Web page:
Crisis by early summer?
If Iran rejects American and European demands to immediately halt the most dangerous elements of its program, Mr. Obama could face a crisis in the Persian Gulf by early summer in the midst of his re-election bid.
“This may be the most complex negotiation I’ve ever seen the president enter,” one senior administration official said last week. “It’s got the Democrats and Republicans looking to score points, the Russians and the Chinese trying to water down the sanctions, the French pushing for harsher actions and the Israelis threatening to take the program out.”Obama OKs tough new sanctions against Iran
European allies, especially the French and the British, say they are concerned that Mr. Obama will want to keep the negotiations going, however unproductive they might be, through the November presidential election to avoid the possibility of a military strike if the talks fail.
Israel and some European leaders fear that would play into what they perceive as Iran’s strategy to use the talks to buy time while its centrifuges keep spinning.
In interviews, administration officials said their “urgent priority” was to get Iran to give up — and ship out of the country — its stockpile of uranium enriched to 20 percent purity, and to get Tehran to close Fordo. Dismantlement, they said, would come in a second stage. So far Iran has produced only about 100 kilograms of 20 percent-enriched uranium — less than it would need to produce a single nuclear weapon — but it has announced plans to increase production sharply in coming months.
It is unclear whether that is possible: sanctions, embargos on crucial parts and Western sabotage have all delayed the program. But because that fuel could be so quickly converted to highly enriched uranium for a bomb, the American and European strategy is to eliminate that stockpile, leaving time to negotiate on the fate of lower-enriched uranium.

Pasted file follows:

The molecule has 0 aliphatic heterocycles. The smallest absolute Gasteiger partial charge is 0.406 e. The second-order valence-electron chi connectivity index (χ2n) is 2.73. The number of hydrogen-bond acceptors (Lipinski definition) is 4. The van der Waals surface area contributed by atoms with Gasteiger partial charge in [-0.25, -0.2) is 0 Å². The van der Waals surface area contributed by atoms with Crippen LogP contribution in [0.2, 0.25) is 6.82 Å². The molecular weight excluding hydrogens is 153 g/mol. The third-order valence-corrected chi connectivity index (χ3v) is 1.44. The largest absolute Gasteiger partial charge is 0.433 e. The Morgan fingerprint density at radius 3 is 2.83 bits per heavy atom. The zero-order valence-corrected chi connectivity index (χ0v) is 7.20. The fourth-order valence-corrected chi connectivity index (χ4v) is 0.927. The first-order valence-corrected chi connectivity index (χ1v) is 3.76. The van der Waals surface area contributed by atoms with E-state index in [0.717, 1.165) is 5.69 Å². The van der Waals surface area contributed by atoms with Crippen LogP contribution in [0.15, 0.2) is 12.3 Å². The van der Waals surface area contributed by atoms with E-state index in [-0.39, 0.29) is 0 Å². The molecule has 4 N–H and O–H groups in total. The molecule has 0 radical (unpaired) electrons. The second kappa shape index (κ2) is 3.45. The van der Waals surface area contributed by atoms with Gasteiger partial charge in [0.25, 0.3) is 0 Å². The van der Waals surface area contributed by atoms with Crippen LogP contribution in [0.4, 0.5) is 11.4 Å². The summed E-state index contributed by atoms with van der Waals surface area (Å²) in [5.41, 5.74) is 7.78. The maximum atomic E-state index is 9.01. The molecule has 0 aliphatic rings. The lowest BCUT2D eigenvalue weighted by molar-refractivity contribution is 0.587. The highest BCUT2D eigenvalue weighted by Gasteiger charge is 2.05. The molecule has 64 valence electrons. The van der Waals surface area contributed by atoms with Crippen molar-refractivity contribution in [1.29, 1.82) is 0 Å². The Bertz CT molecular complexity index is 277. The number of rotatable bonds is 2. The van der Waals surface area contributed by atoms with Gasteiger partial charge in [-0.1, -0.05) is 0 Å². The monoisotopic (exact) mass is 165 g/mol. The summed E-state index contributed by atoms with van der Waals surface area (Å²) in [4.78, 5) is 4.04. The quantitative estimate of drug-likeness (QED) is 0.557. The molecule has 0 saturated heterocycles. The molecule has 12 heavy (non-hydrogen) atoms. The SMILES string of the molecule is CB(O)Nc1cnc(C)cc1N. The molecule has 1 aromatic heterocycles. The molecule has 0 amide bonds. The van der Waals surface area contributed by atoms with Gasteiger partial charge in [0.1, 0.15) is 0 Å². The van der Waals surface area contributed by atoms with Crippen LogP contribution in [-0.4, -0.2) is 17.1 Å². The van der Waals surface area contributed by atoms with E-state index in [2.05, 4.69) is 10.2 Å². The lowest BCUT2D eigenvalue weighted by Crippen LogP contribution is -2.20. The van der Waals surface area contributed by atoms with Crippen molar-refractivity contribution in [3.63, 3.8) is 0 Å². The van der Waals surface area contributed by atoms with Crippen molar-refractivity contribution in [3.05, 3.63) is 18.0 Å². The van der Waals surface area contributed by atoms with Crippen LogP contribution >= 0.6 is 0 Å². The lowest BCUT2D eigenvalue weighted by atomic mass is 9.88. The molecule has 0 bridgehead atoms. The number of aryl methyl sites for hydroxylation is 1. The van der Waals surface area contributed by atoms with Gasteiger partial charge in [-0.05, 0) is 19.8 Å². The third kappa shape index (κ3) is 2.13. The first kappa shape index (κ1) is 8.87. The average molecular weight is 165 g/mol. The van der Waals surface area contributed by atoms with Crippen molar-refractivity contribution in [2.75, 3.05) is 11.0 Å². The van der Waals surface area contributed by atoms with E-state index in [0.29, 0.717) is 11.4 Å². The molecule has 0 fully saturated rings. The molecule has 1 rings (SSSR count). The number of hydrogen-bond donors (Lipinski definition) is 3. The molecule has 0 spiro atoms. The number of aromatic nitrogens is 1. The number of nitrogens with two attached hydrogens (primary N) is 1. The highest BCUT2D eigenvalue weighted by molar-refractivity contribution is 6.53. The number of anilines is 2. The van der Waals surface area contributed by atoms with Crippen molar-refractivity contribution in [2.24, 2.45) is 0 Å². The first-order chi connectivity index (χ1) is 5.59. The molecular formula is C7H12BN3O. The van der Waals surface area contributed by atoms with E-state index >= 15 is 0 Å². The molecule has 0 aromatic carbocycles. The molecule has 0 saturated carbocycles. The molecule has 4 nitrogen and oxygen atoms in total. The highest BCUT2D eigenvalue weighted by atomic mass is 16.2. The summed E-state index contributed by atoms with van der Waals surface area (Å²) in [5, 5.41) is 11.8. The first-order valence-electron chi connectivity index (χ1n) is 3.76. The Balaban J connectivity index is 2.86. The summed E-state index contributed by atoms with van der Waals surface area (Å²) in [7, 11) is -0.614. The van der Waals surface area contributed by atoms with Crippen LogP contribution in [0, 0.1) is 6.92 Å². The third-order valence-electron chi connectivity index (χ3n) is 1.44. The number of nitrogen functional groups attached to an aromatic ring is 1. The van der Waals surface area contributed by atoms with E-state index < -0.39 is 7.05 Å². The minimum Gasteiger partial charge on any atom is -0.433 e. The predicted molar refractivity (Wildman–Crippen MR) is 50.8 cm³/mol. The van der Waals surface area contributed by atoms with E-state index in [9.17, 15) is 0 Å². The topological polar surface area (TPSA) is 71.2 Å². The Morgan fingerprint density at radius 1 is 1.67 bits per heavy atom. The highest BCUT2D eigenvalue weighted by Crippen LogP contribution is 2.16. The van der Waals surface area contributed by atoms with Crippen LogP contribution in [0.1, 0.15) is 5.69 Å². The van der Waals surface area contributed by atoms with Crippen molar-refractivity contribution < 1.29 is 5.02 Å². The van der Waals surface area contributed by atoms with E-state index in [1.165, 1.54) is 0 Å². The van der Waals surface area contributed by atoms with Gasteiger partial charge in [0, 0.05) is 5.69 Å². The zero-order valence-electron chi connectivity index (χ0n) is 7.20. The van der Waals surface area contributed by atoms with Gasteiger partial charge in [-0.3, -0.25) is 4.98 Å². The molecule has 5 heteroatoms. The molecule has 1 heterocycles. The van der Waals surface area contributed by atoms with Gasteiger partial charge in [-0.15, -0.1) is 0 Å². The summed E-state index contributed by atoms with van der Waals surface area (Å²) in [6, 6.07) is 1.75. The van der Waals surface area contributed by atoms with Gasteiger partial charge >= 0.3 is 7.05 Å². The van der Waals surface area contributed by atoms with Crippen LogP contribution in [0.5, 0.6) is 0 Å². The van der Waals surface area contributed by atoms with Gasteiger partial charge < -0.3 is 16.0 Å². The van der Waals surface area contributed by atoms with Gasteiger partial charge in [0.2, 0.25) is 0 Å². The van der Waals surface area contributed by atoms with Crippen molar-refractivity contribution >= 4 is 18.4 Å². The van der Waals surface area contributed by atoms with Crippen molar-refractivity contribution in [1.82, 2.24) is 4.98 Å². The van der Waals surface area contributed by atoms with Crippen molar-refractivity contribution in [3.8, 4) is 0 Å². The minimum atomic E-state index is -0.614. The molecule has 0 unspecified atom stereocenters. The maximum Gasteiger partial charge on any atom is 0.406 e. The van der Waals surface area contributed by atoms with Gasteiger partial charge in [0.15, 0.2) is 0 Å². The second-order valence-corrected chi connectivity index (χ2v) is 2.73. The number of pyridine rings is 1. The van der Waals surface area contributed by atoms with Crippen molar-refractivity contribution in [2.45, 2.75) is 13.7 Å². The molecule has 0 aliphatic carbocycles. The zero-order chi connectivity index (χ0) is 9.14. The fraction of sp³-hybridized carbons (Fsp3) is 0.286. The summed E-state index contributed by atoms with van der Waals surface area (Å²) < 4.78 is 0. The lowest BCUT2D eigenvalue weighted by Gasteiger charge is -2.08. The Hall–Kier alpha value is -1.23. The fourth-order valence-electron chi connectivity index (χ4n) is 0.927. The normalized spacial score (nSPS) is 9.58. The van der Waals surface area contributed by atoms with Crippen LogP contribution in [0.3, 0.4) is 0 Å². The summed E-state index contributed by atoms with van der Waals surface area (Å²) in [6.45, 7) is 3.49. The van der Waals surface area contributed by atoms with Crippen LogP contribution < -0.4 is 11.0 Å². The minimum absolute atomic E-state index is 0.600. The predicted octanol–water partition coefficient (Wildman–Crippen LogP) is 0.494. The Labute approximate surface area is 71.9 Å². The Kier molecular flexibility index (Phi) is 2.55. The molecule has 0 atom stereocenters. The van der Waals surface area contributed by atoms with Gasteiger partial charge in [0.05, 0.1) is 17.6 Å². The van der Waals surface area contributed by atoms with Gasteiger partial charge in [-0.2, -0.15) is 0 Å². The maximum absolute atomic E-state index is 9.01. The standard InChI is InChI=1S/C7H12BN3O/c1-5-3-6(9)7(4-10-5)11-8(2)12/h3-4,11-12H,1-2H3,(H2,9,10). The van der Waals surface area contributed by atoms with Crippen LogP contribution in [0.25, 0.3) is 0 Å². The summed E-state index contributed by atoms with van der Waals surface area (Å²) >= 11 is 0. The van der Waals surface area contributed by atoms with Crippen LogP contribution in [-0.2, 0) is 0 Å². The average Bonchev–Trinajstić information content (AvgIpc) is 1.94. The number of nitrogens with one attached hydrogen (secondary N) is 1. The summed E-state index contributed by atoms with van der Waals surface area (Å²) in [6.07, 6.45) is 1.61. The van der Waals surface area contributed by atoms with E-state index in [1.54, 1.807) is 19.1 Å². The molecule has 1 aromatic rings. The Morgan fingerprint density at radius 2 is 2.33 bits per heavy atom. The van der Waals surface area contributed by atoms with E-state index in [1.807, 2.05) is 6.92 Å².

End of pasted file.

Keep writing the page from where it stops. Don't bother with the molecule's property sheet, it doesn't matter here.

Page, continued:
Uranium enriched to about 5 percent does not pose as imminent a risk, but the United Nations Security Council has required that Iran halt all enrichment.Video: Clinton: Time for diplomacy almost up for Iran (on this page)
“Our position is clear: Iran must live up to its international obligations, including full suspension of uranium enrichment as required by multiple U.N. Security Council resolutions,” Tommy Vietor, spokesman for the National Security Council, said Friday.
More lenient views
Others, however, are more willing to allow Iran some enrichment capabilities.
“What we are looking for is a way to acknowledge Iran’s right to enrich, but only at levels that would give us plenty of warning if they moved toward a weapon,” one European diplomat familiar with the internal debates said.
Iran claims the right to enrich uranium as a signatory to the Nuclear Non-Proliferation Treaty, which allows nations to pursue civilian nuclear power. The West says that Iran has breached its commitments by refusing to answer questions from the International Atomic Energy Agency and refusing to comply with Security Council mandates.
While the six nations in the talks — Britain, China, France, Russia, the United States and Germany — are prepared to allow Iran to have a nuclear power program, they say Iran must first restore its credibility and prove that it does not in fact have a military nuclear program. It can do so, they say, by allowing agency inspectors full access to all Iranian sites. Iran has refused to do so, and has barred the inspectors from talking to key nuclear scientists.
The Western negotiators all agree that in the first round of talks, Iran must prove its willingness to discuss its nuclear program without preconditions. In the last talks in January 2011, Tehran demanded that the six first lift all sanctions against Iran and recognize what Iran says is its “right to enrich.”
Last week, apparently in preparation for the meeting, Mr. Obama delivered a message to Iran’s supreme leader, Ayatollah Ali Khamenei, through an intermediary: Turkey’s prime minister, Recep Tayyip Erdogan. Mr. Erdogan met Mr. Obama during a summit meeting in Seoul late last month and then went directly to northeastern Iran. The message, American officials said, was that “there is great urgency” that Iran seriously negotiate now. But it is unclear how specific Mr. Erdogan may have been about the consequences of continued nuclear development.
David E. Sanger reported from Washington, and Steven Erlanger from Paris.
This article, "U.S. Defines Its Demands for New Round of Talks With Iran," first appeared in The New York Times.